Old-Fashioned Liver And Onions Recipe

Members of Generation X may remember their Boomer parents trying to cajole them into eating liver, which had been considered a "patriot" food during World War II because it wasn't subject to war-related rationing (via The Atlantic) and which Boomers had grown up being told was a super-healthy source of protein, iron, and other minerals and vitamins (via Healthline). Although liver may not be something children readily embrace, by the time Boomers grew up and had their own kids, many had become bona fide fans. Predictably, of course, Gen X kids wanted no part of it, and by the time they grew up and had their own kids, liver had pretty much fallen from favor as standard American family-dinner fare anyway. 

The upshot today? More liver for us! If you're already a fan of liver's earthy, meatier-than-meat flavor and velvety texture, then this gently updated recipe for old-fashioned liver and onions, which gets its delightful brightness from lemon and parsley, promises to become a favorite. And as recipe developer Keith Kamikawa told Mashed, it's actually quite approachable for first-timers.

Gather your ingredients for old-fashioned liver and onions

For this recipe for old-fashioned liver and onions, you'll probably have most of the ingredients on hand in your kitchen — with the exception of the liver and perhaps lemon juice and freshly minced flat-leaf parsley. For the liver, recipe developer Kamikawa recommends using calf's liver, which is more tender than liver from adult cows and has a slightly milder flavor. The slices you select should be a deep, healthy maroon-ish brown and about one-third of an inch thick. For the lemon juice, you should be able to extract the two tablespoons you'll need from one lemon, so figure you'll need around two lemons — one for the juice and one to cut into wedges for plating. 

The other ingredients you'll need include two large, sliced onions, four tablespoons of unsalted butter, three tablespoons of extra virgin olive oil, three teaspoons of kosher salt, one teaspoon of black pepper, one cup of all-purpose flour, a quarter teaspoon of dried sage, and a quarter cup of chicken broth or chicken stock (either will do). You might also want to have some balsamic vinegar on hand for drizzling over the finished dish.

Slice and sauté the onions slowly to coax out their sweetness

Start by halving the onions and then slicing them to no more than a quarter of an inch thick. Heat two tablespoons of the butter and one tablespoon of the olive oil in a large sauté pan. Once the butter is melted, add the onions, one teaspoon of the salt, and one-half a teaspoon of the pepper, and sauté on medium-high heat until the onions have caramelized to a light brown color. This should take about eight minutes at medium-high heat.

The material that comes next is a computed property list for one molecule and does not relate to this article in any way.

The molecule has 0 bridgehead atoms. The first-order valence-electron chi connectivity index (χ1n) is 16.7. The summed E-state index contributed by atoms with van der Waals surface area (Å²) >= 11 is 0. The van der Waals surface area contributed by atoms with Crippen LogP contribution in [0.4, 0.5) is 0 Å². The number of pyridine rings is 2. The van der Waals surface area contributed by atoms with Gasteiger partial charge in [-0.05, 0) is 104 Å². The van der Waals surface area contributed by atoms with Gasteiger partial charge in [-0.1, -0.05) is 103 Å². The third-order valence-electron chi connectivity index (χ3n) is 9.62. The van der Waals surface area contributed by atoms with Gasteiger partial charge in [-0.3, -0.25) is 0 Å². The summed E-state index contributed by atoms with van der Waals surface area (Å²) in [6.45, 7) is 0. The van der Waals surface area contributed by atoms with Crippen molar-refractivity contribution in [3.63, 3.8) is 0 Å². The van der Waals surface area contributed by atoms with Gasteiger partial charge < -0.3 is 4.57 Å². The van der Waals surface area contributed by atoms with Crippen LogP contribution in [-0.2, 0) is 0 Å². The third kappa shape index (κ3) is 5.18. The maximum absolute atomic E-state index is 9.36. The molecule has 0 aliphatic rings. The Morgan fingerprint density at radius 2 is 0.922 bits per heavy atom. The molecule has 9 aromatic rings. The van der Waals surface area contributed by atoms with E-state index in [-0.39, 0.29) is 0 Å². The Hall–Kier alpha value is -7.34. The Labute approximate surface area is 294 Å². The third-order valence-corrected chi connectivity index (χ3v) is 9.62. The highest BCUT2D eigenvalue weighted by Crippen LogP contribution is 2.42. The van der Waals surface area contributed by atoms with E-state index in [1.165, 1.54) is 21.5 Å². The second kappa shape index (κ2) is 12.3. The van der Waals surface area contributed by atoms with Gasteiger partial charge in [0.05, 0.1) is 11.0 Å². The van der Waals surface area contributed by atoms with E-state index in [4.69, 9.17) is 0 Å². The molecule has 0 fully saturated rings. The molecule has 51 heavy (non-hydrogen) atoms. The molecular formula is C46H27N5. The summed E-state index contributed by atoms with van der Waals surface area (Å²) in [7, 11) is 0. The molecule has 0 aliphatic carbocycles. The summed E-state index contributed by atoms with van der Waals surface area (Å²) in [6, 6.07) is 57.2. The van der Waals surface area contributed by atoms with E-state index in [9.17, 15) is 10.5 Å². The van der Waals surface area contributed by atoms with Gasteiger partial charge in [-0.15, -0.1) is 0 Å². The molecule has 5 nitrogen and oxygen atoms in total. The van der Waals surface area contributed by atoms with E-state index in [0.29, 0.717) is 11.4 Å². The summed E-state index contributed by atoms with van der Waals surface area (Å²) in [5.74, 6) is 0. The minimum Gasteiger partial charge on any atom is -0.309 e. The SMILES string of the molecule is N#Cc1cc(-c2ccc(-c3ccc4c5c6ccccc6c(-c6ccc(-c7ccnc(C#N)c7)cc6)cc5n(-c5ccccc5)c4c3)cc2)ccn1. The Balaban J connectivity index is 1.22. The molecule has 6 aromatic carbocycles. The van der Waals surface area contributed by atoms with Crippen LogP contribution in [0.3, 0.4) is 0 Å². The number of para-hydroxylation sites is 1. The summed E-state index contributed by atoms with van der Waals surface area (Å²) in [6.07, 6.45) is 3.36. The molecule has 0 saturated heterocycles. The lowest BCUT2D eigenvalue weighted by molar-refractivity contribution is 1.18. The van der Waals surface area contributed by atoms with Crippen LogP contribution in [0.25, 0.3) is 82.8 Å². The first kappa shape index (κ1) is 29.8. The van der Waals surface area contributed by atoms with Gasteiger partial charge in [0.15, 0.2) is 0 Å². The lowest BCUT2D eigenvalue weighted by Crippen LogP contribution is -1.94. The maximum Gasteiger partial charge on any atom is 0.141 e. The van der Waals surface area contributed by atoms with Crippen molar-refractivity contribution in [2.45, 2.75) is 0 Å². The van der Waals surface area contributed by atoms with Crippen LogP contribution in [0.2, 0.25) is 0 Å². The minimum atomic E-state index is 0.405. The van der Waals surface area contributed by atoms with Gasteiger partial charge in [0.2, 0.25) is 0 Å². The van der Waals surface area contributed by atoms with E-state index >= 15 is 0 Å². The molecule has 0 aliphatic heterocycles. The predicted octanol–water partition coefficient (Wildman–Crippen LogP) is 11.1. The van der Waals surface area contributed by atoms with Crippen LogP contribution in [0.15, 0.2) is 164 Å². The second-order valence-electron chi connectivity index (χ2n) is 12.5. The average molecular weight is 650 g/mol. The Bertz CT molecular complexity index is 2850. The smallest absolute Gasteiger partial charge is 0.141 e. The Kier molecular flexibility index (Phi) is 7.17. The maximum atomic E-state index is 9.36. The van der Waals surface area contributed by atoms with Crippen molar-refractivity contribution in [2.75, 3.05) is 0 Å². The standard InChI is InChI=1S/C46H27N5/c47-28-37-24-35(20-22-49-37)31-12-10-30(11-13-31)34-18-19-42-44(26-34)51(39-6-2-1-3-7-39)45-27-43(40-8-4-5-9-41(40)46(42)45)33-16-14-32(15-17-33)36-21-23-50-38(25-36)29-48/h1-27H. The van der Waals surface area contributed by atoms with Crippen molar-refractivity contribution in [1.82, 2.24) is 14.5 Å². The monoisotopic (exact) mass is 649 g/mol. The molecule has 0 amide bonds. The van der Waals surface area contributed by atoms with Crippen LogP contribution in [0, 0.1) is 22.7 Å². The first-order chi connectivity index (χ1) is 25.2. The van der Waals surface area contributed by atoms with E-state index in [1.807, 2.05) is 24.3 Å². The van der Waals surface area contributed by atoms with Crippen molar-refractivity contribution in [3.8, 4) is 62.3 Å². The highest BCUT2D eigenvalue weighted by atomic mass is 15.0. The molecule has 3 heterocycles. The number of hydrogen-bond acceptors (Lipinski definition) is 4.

If you're concerned about burning the onions, which can interfere with their sweetness, you can always lower the heat. Caramelizing will take more time, but as Kamikawa points out, "there's nothing wrong with that."

Dredge your liver to enhance the caramelized flavors

"Dredging" meat refers to coating it in flour, often seasoned flour, before placing it into a sauté pan to brown, according to Cook's Info. To prepare the seasoned flour for this recipe for old-fashioned liver and onions, combine the flour, the rest of the salt, the rest of the pepper, and the dried sage in a bowl big enough to accommodate your liver slices. Since the liver's surface is moist, you won't need to dip it into egg or milk first. Simply touch both sides of each slice of liver to the seasoned flour to thoroughly coat each piece. 

It's time to sauté the liver for your old-fashioned liver and onions

To sauté the liver, Kamikawa encourages you to use the same large sauté pan that you used to cook the onions. You'll want to do this in two batches to avoid crowding the pan. Start by heating one tablespoon of the butter and another tablespoon of olive oil over medium-high heat. When the butter has melted and the oil is shimmering, add two slices of the liver, and allow to sauté for one and a half to two minutes per side. Set aside, and repeat with the other two slices of liver.